Deadly Accuracy: Koni have an almost preternatural ability to hit their targets with ranged weapons. They gain a +2 bonus to hit with any missile or beam weapon. This includes artillery.

Near Invisibility: If they don’t want to be seen or heard, it is very difficult to find Koni. In any non-combat situation, a Koni can move in such a way that they can’t be seen if there is any cover at all, even shadowy areas, and their silent movement is the stuff of spacers’ wonder-stories.

Saving Throw: Koni Adventurers gain a +2 bonus to saving throws against death and poison, and also a +4 bonus to saving throws against psychic abilities.

Establish Warren: At any time after reaching 4th level, a Koni Adventurer can establish a Warren if they choose. Usually, this will be in a pleasant dale, a beautiful river valley, or among pastoral hills. Once established, other Koni will come to settle the Warren.

Obviously, the Koni are very much inspired by the halflings of Swords & Wizardry, but as usual I am trying to eliminate artificial level caps in exchange for procedural, practical limits. The idea for how to increase the class above fourth level came from Brave Halfling Publishing's The Halfling Adventurer. The original idea for Koni came from several sources, notably the Bunrabs of Swordbearer and the whole setup of Bunnies & Burrows, but also the GURPS adaptation of that last.

Monday, May 18, 2015

[Obscure Games]WarpWorld

One of the better small game companies out there is Blacksburg Tactical Research Center, or BTRC. They started out with a game called TimeLords, following that up with two games using the same system (and at least three other main game systems, CORPS, EABA, and Macho Women With Guns, not even counting their minor efforts like Epiphany, but I won't be talking much about those today), SpaceTime and WarpWorld. TimeLords was a game of time travel, in which the players became unmoored in time through the influence of a super-tech artifact. SpaceTime mixed space operatic adventure with gritty cyberpunk aesthetics. WarpWorld, the last of the games using the system, postulated a post-apocalyptic world in which magic returns to our world, causing immense havoc. The setting has since been retooled for use with BTRC's current system of focus, EABA, but this overview will discuss the original version. Except for the setting-specific elements, the rules are largely similar between the three games, and I'll try to quickly run through the other two at the end. Notable here is that the company's supplement, Guns, Guns, Guns (aka 3G), was written with this system in mind, and so the weapon statistics generated there drop into this system with no adjustments needed.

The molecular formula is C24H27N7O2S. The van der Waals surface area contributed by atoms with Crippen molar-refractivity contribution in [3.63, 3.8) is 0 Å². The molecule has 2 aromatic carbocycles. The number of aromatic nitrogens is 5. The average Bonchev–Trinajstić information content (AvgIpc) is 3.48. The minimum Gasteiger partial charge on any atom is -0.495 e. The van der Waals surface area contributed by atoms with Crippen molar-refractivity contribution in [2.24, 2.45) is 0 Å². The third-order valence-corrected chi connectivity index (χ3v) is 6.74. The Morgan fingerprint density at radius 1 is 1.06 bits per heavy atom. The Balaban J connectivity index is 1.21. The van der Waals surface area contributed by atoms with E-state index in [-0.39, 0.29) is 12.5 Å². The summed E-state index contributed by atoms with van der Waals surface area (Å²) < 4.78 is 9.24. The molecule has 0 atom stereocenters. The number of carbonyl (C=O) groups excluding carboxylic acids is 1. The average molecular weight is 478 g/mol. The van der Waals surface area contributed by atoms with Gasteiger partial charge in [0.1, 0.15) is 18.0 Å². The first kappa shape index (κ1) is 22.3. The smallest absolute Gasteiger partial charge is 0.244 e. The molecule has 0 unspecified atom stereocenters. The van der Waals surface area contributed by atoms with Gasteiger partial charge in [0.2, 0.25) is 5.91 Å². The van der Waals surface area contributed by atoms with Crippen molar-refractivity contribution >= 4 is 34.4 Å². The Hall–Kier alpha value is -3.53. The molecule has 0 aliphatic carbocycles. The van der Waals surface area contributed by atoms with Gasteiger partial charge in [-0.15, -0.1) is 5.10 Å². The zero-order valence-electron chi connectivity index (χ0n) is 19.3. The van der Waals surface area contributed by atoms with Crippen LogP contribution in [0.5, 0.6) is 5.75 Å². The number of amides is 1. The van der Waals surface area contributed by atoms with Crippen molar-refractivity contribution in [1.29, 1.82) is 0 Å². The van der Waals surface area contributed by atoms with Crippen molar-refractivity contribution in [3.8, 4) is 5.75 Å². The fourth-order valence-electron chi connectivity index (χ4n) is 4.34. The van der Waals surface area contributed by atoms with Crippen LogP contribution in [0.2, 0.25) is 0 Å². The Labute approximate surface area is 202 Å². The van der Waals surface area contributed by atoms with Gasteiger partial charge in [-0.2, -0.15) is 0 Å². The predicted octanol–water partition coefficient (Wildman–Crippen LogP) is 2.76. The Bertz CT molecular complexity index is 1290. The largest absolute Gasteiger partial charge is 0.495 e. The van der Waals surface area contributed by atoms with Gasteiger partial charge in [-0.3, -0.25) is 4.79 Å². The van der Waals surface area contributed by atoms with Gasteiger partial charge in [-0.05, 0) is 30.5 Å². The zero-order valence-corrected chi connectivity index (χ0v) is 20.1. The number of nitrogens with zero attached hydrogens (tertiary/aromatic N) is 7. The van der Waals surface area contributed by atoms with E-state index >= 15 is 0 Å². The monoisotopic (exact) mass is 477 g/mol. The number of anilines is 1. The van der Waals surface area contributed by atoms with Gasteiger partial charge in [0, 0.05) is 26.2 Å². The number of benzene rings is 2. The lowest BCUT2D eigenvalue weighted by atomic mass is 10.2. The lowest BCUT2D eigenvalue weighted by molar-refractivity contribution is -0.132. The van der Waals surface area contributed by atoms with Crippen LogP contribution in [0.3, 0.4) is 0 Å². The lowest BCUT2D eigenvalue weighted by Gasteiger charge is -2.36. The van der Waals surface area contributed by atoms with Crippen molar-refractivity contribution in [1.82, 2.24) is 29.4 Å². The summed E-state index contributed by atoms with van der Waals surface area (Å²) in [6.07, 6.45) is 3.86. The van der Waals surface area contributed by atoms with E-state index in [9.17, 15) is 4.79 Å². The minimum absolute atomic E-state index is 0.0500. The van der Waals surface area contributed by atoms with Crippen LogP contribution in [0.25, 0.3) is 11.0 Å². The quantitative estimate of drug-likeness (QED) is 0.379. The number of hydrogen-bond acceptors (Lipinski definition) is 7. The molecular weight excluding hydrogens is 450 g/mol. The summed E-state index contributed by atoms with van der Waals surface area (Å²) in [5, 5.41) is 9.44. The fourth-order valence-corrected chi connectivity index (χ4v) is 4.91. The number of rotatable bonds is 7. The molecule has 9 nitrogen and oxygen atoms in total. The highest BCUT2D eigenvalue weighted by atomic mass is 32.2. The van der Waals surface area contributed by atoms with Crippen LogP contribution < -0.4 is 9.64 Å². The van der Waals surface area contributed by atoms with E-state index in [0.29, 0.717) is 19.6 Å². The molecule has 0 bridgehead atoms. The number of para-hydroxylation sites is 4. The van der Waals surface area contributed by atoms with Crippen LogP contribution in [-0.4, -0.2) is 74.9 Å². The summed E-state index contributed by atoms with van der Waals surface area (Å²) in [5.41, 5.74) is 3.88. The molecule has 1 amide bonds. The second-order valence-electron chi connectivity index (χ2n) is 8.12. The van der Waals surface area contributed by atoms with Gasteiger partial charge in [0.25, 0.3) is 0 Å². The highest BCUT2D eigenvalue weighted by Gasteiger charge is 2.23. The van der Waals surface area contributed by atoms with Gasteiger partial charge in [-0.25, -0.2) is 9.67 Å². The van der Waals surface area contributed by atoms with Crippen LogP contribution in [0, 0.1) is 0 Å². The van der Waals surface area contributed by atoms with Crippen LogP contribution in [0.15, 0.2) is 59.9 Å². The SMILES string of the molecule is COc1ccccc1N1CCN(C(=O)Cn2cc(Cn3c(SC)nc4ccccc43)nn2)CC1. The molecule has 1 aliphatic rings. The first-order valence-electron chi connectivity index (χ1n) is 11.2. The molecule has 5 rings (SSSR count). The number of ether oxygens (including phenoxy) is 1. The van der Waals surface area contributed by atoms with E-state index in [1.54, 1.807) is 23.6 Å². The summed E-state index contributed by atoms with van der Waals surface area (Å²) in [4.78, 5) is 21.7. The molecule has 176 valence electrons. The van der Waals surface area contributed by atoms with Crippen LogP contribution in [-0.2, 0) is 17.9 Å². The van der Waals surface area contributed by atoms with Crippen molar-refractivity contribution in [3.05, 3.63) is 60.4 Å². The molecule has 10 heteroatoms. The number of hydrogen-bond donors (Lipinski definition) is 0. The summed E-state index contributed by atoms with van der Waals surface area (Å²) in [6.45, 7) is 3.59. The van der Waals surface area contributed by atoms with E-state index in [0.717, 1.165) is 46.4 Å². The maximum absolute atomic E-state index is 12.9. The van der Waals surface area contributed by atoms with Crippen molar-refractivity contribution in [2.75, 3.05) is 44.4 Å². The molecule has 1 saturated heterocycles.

BTRC was clearly influenced strongly by GURPS, but wanted to give more detail to the game. Also, the designer has a few… peeves, shall we say, about the math involved in games. They weren't apparently strong peeves, since the ideas were dropped in later BTRC games, in favor of playability.

That's an important thing starting out: this is a complex game. It is for people who really like to work out detailed results, using sometimes complex arithmetic and even simple equations. If you don't like that sort of thing, then these three games are not for you. Me, I like that sort of thing in theory, but when it comes to actually playing games I'm not really likely to use these sorts of systems.

The setting assumes a short nuclear conflict on September 6, 2016, after which the world changes irrevocably for unknown reasons. Whether because of the enormous energies released or because of the millions of near-simultaneous deaths, the Old Gods return to the world, bringing magic with them and artificially limiting technology. Along with magic, elves, ogres, dwarves, and the like start to appear, as well. In some ways, the setting is like Shadowrun, only with all of the technology reduced. Because of the influence of the Old Gods, items of a "Tech Level" higher than a certain value are suppressed after being noticed. There is a system to indicate how high a Tech Level is available at any given time (it fluctuates due to certain factors), and how long it takes for use of such technology to be noticed and shut down. Further, there are some magical ways to limit the ability of the Old Gods to notice tech, though not with any long-term effectiveness.